Ranking the Trump Economy
(Bloomberg Opinion) -- Stock and bond markets are flashing warning signs of a U.S. recession just over the horizon, and President Donald Trump is having none of it:
Investors may be gloomy about the vanishing gap between short- and long-term U.S. Treasury yields, the dreaded yield-curve inversion that tends to forecast recessions, but the president is focusing on the bright side.
The U.S. economy is indeed doing well in many ways. Job gains and consumer spending are robust, wages are rising, inflation isn’t a problem. Things have slowed down lately and optimism has waned a bit, but the conventional economic indicators have been strong.
In Trump’s view, that entitles him to claim that his administration has produced “the strongest economy in the history of our nation,” as he put it last June. But while the recession forecasts have not been proven right, Trump’s boast can pretty much be proven wrong.
Measured by 14 gauges of economic activity and financial performance, the U.S. economy is not doing as well under Trump as it did under all but one of the four Republicans and three Democrats who have occupied the White House since 1976.
These yardsticks, compiled by Bloomberg, assess a broad range of activity — from job and wage growth to the strength of the real estate and auto industries to the health of stock and bond investments that deliver security to workers and retirees alike. They are:
- Total nonfarm payrolls
- Manufacturing jobs
- Value of the dollar compared to major currencies
- Gross domestic product
- Federal budget deficit (or surplus) as a percentage of GDP
- Disposable income per capita
- Household debt as a percentage of disposable income
- Home equity
- Car sales
- Hourly wages
- Bond-market performance
- The Standard & Poor’s 500 Index of U.S. stocks
- Gap between U.S. and global stock performance
By compiling and ranking the annual improvement in these measures under each of the last seven presidents, an average economic-progress score can be assigned. The scoring gives equal weight to each measure to avoid confusion over valuations that anyone could consider arbitrary. By these measures, we reported two years ago, the economy under President Bill Clinton was No. 1. It still is, having strengthened the most during his years in office, 1993 to 2001. President Barack Obama, who took office in 2009 during the worst recession since the Great Depression, left in 2017 after the second-biggest improvement. President Ronald Reagan is No. 3 (1981-1989), followed by Presidents George H.W. Bush (1989-1993) and Jimmy Carter (1977-1981).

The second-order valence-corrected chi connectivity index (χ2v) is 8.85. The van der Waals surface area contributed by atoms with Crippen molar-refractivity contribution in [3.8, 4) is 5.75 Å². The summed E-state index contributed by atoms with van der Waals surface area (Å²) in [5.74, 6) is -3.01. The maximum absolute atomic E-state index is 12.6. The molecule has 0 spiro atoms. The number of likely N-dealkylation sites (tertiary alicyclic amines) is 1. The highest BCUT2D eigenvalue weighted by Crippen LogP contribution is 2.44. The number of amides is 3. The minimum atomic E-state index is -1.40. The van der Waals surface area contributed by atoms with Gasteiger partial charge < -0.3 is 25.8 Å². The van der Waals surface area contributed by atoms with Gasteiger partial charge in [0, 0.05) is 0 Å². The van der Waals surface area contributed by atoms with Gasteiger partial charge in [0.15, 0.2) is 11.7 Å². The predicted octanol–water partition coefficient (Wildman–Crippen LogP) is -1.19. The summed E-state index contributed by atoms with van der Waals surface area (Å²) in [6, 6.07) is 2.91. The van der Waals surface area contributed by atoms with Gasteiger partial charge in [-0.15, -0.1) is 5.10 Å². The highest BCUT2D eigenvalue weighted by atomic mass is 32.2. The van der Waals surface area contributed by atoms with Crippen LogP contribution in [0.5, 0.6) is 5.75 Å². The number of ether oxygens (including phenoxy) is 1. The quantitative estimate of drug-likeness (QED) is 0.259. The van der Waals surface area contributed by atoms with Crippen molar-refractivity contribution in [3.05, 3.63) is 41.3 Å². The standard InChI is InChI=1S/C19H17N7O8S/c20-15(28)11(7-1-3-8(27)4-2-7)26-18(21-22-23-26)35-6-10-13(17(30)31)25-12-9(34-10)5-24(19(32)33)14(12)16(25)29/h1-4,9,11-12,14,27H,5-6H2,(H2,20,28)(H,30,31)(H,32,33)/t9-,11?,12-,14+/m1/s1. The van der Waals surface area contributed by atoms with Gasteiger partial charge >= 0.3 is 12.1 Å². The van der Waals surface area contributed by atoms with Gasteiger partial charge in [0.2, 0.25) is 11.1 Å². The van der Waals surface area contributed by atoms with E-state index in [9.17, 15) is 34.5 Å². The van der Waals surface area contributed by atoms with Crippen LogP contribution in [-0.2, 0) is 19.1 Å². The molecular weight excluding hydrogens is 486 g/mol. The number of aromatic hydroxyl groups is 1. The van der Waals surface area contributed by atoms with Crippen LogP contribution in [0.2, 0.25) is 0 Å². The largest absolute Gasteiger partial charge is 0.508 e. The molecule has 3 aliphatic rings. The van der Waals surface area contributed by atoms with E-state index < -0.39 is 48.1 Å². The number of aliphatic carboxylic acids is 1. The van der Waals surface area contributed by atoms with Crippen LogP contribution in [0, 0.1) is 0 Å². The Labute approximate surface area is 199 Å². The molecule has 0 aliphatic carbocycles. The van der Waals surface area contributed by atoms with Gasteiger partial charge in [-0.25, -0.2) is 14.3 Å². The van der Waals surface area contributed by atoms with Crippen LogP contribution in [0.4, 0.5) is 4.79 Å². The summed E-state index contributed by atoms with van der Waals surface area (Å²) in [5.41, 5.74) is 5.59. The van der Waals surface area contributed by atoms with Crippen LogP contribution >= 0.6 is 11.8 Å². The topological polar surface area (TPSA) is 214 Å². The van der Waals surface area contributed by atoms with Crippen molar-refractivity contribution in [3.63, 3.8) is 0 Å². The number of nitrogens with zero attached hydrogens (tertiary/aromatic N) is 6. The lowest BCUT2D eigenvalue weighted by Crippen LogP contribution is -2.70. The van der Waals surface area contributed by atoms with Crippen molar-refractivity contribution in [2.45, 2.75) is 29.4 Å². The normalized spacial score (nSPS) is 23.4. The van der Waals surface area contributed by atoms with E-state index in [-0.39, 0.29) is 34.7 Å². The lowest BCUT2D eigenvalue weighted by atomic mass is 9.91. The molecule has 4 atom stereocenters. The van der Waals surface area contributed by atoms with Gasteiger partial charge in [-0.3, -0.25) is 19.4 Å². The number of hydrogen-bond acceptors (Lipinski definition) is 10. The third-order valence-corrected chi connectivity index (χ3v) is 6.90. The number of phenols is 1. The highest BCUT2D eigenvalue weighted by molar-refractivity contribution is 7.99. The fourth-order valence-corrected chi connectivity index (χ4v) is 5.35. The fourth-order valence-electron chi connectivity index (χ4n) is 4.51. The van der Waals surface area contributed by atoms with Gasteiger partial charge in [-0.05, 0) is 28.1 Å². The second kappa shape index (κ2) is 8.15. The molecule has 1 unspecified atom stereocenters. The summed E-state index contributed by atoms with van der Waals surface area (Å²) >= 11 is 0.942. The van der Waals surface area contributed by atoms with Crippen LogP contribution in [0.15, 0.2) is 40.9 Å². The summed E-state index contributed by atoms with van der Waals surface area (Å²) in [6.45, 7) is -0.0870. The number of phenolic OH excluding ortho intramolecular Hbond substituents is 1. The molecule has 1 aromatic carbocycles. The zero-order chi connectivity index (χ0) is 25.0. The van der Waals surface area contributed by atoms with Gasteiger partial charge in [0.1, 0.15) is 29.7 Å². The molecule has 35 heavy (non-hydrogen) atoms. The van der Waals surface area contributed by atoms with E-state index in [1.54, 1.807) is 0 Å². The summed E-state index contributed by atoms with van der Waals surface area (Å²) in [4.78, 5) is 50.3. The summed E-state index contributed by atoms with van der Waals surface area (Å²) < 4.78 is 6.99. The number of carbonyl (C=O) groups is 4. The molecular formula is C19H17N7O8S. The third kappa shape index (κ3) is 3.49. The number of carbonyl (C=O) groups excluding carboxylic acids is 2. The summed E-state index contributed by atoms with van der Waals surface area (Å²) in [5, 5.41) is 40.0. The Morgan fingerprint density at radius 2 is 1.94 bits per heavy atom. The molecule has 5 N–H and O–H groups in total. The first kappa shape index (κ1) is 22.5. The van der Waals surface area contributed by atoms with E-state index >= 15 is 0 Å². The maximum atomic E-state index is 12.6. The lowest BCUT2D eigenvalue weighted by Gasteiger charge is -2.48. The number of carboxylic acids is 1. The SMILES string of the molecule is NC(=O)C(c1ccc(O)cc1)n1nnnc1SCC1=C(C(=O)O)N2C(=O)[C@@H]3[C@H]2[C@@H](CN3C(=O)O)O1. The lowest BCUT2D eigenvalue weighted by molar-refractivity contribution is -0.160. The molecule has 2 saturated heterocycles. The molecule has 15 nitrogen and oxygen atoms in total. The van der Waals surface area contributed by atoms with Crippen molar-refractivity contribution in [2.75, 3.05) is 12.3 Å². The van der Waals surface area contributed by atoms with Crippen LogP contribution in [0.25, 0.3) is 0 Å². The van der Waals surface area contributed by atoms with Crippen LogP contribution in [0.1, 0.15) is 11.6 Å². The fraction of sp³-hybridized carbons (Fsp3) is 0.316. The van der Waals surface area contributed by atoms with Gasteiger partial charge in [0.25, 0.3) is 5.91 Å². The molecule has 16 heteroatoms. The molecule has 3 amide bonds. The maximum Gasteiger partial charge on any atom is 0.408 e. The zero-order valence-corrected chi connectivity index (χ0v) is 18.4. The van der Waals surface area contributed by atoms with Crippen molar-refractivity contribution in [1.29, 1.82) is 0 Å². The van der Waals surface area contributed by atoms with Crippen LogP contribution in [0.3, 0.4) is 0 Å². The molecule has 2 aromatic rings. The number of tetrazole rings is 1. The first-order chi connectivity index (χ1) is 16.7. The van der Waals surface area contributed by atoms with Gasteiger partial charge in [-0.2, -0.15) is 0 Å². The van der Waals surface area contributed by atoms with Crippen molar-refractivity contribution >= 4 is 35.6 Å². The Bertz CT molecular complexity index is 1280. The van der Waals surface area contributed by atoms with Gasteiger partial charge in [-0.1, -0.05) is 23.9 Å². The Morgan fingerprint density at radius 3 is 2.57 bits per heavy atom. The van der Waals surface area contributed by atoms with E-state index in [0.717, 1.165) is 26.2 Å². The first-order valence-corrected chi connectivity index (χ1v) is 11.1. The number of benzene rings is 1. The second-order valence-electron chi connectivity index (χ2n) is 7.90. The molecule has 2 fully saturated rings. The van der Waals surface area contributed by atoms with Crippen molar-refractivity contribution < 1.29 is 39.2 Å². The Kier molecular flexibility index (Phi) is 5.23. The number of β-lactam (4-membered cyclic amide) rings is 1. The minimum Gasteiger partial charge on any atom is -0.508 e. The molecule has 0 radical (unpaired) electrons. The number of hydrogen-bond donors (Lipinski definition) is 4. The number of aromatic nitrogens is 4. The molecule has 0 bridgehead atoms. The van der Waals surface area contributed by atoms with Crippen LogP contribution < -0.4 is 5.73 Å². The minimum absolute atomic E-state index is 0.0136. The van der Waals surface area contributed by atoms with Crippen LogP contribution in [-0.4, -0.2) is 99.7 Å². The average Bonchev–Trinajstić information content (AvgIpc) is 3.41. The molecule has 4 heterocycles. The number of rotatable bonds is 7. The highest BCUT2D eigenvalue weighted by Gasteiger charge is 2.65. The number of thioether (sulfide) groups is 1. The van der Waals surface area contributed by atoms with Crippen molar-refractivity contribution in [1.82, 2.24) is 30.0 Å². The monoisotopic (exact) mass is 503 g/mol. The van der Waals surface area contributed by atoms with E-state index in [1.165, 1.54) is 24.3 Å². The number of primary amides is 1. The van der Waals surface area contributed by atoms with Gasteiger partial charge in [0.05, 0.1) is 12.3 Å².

That leaves Trump and President George W. Bush, whose years in office ended in 2009 with the financial crisis that plunged the economy into its deepest decline in 80 years. While the No. 6 Trump economy shows no signs of replicating the disaster of the No. 7 Bush economy, he already lags Carter’s performance.
For all of its weakness, the Carter economy included the largest annual increase in nonfarm payrolls and tied with Reagan’s for the second-most annualized growth in gross domestic product. Carter’s economy also saw the biggest annual increase in home equity.
Trump benefits from GDP growth that leads the Group of Eight industrial nations, the lowest unemployment since the 1960s and, as he correctly tweeted on Jan. 21, “the best year for American Manufacturing job growth since 1997.” But Clinton tops the list of 14 measures in three categories, is second in six indicators and third in three of them. Obama wins four of the 14 measures and ranks second in two of them.
The Trump years have been no better than average and mostly below average in 12 of the 14 measures. The bond market suffered its worst performance the past two years than in any other presidency since Carter. Anemic productivity and a widening deficit as a percentage of GDP are the worst since George W. Bush was president. The dollar’s 3.2 percent annualized decline and GDP growth of 2.24 percent give Trump no better than a No. 5 ranking.
What worries investors most under Trump is the increase in uncertainty about the economy. That’s reflected in wide stock-market swings tracked by the 100-day volatility of the S&P 500 and a similar measure of the Nasdaq index, which are at their highest levels since 2012. Another cause for concern is the narrowing interest-rate gap between bonds and money market instruments, or the so-called flattening yield curve when short-term rates overtake long-term ones. At least four previous recessions ensued when the yield curve inverted, as part of it did in December, which helps explain the market’s recent fluctuations and convulsions.
Trump didn’t help himself when he installed Jerome Powell as chair of the Federal Reserve instead of giving Janet Yellen a second term. Under Yellen, volatility in the stock and bond markets was lower than at any point under her predecessors Ben S. Bernanke and Alan Greenspan during the preceding 28 years. Yellen’s Fed focused on growth, productivity and increasing the labor participation rate if it meant eschewing tighter credit policies. Powell initially revealed no such assurance and pushed borrowing costs up, asserting the central bank’s independence to Trump’s chagrin.
And squeezing the brakes on a Trump economy that the president can’t seem to make great again.
This column does not necessarily reflect the opinion of the editorial board or Bloomberg LP and its owners.
Matthew A. Winkler is a Bloomberg Opinion columnist. He is the editor-in-chief emeritus of Bloomberg News.
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